Lori Fullbright, News On 6
TULSA, Oklahoma -- A key witness in a high profile murder case died after committing suicide Monday night.
Allen Shields held his girlfriend's daughter hostage during a standoff with police Monday night. He let her go, and then killed himself.
Shields' was the star witness in the murder for hire case of Tulsa businessman Neal Sweeney.
Shields' death is a body blow to the Sweeney case, but prosecutors say it's not a fatal blow and they can overcome it because Shields already testified at a previous hearing. They'll ask the judge to let them use that testimony at the trial.
But, you can expect defense attorneys to fight that all the way.
By his own admission, Allen Shields helped in the killing of Neal Sweeney, a beloved and respected husband, father, church member, TU supporter, a man dedicated to his family and his community.
Prosecutors say the case is the most complex in Tulsa County history, so they had to offer Shields a deal in order for him to rat out the others involved.
For this truthful testimony against the shooter, the man who hired the murder and the others, including his own brother, would get 10 years probation, no prison time.
District Attorney Tim Harris says he cut the deal only after much thought and prayer.
"Weighed heavily on my heart, on my mind, on my soul," Harris said. "Had to explain it to the victim's family, but difficult decisions often have to be made to take a step forward, one we thought was absolutely necessary to move this case forward and get justice for the Sweeney family and the community."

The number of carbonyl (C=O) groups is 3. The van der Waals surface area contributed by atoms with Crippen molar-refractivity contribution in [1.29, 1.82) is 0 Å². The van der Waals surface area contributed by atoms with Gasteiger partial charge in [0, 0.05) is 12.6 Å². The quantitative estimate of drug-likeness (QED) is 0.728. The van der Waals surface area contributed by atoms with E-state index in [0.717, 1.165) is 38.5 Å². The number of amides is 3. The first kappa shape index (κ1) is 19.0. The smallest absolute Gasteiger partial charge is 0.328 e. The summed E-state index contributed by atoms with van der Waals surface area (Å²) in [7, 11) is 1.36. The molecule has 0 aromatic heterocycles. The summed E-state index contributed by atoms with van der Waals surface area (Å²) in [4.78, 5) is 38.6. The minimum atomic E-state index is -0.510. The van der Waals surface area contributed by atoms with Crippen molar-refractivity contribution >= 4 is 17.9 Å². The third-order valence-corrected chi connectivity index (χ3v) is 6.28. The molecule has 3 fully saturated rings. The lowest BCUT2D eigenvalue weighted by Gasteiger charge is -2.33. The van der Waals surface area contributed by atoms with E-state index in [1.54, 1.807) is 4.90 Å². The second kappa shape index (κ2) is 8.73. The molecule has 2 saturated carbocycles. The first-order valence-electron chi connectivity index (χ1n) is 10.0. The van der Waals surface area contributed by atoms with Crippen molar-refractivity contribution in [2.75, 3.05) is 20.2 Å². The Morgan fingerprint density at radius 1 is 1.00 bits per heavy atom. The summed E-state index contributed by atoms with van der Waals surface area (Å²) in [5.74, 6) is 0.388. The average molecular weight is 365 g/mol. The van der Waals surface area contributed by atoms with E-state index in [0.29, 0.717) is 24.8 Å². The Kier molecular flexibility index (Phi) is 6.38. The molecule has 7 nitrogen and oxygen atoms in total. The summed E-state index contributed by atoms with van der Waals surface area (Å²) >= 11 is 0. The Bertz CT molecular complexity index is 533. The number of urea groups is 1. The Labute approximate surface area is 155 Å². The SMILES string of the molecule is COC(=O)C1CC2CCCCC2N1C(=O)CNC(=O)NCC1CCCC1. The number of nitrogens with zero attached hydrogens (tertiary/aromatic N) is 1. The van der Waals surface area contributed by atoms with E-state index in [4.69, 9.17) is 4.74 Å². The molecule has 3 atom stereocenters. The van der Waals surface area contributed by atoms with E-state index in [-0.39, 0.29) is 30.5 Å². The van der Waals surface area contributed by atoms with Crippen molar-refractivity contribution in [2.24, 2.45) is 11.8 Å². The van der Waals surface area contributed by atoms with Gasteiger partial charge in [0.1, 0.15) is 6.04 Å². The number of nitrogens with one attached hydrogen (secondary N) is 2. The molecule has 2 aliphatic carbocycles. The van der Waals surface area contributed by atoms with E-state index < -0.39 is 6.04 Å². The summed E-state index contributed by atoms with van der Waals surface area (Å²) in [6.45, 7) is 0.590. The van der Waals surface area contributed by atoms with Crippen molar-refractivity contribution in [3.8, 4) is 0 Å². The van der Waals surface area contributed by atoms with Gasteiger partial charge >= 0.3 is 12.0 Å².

Even after the deal, Shields was no boy scout. He pled guilty to drug trafficking last fall, but hadn't been sentenced yet.
Before that, he was charged with holding his girlfriend and her 10 year old daughter at gunpoint. Those charges were dropped because the girl's mother said the gun was hers and they were never in danger.
Listen to Harris' explanation of why the charges were dropped in the clip above
That was the same little girl Shields' held at gunpoint Monday night until he released her, then killed himself.
"I don't have a crystal ball that tells me the future of any given case. We try to make the best decisions with the evidence we have at the time," Harris said.
Harris believes the Sweeney case can still go to trial in the fall; that the law will allow him read Shields's previous testimony to the jury. But, it's not easy for Sweeney's family to be dealt another setback.
"Put yourself in their shoes," Harris said. "Their heart is breaking. Neal Sweeney was murdered at his desk, doing business. We don't accept that in our community."Some people are angry that Shields was out of jail at all, but Harris said everything was being done to keep Shields from committing new crimes.
He was checking in regularly with the Sheriff's office, his home and office were searched frequently, he wore an ankle monitor for awhile and he was ordered to appear in court every two weeks.
Monday was the first time he missed his court date.